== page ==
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Environmental control of pharmaceutical clean rooms is essential to the manufacture of a quality product.
The definition of Environmental Control vs. Environmental Monitoring is discussed. Control of such conditions as airborne particulate, microorganisms, temperature, humidity, differential pressure, airflow, air velocity and personnel is crucial to protect the product from contamination.
Therefore, the design, validation and ongoing monitoring of a clean room HVAC system is necessary to assure the quality and safety of the pharmaceutical product.
Also, a proper understanding and testing of the clean room environment according to international regulatory standards is important from a compliance perspective.
Why you should Attend: It is important that a clean room's HVAC system is fully understood, properly designed and properly validated. If this is accomplished, it will provide the environmental control necessary to meet the regulatory particulate and microorganism levels necessary to manufacture quality pharmaceutical product. This webinar first details and explains the various US and international regulatory requirements for various clean room classifications.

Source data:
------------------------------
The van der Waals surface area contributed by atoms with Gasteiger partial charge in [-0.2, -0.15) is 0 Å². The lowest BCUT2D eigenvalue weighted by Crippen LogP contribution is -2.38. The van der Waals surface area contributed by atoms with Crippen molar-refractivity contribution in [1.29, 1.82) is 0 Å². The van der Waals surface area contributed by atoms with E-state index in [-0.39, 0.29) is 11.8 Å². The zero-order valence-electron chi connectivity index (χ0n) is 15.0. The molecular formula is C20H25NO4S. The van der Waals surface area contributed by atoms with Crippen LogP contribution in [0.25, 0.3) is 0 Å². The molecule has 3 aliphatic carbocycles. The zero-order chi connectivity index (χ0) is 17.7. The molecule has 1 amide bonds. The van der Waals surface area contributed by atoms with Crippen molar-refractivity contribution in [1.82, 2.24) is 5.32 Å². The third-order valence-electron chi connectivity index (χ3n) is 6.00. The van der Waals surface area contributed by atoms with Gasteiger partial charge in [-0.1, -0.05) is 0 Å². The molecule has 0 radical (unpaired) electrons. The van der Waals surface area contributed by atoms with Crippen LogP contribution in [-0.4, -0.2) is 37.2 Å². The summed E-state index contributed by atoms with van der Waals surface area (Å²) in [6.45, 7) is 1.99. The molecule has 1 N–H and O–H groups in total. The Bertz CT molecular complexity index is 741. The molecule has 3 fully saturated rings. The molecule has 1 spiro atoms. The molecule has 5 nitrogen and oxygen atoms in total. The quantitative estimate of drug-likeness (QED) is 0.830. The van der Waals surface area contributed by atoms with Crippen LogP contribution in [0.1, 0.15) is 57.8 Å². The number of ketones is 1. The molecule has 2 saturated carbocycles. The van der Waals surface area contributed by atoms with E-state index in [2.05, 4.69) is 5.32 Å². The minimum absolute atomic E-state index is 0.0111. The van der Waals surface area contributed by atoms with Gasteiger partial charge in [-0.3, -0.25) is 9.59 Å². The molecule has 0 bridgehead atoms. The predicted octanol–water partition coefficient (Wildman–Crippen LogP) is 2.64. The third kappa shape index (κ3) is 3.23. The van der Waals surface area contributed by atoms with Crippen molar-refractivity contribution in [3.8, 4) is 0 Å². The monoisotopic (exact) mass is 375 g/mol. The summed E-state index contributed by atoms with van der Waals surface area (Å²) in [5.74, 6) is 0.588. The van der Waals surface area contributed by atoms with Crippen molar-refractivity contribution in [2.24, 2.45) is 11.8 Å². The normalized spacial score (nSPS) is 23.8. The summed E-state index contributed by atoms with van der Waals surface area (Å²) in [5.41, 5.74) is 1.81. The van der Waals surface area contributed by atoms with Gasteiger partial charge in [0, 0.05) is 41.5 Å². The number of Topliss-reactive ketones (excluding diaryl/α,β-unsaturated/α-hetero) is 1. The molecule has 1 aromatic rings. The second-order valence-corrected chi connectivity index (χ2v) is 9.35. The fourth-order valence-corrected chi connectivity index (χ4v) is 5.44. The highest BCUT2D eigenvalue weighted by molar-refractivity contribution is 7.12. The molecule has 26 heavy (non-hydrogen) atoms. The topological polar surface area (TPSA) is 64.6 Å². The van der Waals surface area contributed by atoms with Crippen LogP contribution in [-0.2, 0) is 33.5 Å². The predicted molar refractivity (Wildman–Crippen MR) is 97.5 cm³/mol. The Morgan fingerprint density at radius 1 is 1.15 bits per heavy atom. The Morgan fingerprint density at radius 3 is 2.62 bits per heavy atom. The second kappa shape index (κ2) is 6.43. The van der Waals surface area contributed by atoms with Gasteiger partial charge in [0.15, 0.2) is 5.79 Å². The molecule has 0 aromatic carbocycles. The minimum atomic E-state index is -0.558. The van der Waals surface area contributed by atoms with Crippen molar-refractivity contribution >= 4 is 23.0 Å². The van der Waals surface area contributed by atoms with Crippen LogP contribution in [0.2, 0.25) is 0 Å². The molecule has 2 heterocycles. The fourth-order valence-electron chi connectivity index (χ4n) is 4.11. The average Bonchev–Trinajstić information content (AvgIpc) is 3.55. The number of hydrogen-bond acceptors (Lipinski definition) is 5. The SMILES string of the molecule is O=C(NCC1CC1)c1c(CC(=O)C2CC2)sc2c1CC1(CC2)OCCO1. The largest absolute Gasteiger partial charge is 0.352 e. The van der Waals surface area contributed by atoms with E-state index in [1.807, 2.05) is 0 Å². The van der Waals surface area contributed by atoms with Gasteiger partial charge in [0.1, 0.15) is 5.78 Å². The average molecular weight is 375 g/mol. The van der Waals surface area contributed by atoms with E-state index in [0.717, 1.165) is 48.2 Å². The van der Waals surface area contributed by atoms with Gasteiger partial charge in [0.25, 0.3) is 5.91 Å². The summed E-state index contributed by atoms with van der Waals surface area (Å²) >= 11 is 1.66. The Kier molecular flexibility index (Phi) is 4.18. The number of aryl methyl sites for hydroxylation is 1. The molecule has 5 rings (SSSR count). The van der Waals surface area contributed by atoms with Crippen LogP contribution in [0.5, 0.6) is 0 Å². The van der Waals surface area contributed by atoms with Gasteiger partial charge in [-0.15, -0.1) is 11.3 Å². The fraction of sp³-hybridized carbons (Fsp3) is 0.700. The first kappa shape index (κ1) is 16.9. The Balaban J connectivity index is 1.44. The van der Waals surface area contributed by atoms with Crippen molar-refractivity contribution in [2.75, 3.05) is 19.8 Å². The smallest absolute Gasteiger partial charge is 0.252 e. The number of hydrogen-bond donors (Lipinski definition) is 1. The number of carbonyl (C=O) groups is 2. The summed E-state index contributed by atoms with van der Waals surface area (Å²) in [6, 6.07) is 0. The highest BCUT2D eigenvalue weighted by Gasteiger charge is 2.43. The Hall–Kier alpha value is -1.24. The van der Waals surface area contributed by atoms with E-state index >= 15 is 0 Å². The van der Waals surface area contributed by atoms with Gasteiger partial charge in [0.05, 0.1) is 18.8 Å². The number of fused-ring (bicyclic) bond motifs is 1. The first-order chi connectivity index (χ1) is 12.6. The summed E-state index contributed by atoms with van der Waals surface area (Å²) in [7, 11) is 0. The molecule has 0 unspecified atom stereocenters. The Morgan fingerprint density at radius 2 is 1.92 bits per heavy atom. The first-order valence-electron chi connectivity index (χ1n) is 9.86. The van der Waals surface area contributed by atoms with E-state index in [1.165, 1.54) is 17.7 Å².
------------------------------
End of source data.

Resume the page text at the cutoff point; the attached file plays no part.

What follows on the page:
Next, the webinar provides a comprehensive overview of the mechanics of clean room HVAC. This includes engineering diagrams and schematics. HVAC equipment components are detailed as well as the automated control systems that are available. Clean room design considerations are included. Proper building construction and layout is necessary to achieve both optimum efficiency of the system and optimum cleaning and sanitization of the clean room. The principles of HEPA filtration are described along with desired clean room airflow patterns and how to achieve them. Proper procedures for HEPA filter leak testing is included.
The webinar then provides valuable information on differential pressure, air velocity , flow rates, and air pressure balancing. Temperature and relative humidity controls and specifications are also detailed.
Comprehensive procedures for cleaning and sanitization of the clean room environment are presented along with a review of the best disinfectants currently available along with their respective advantages and disadvantages. The subject of clean room contamination due to personnel is discussed. This includes both gowning technique and aseptic practices.
Finally, a full set of requirements for HVAC system validation is detailed. Ongoing monitoring of the clean room environment is discussed with respect to schedule, specifications and OOS (out-of-spec) actions that may be required.
Areas Covered in the Session:
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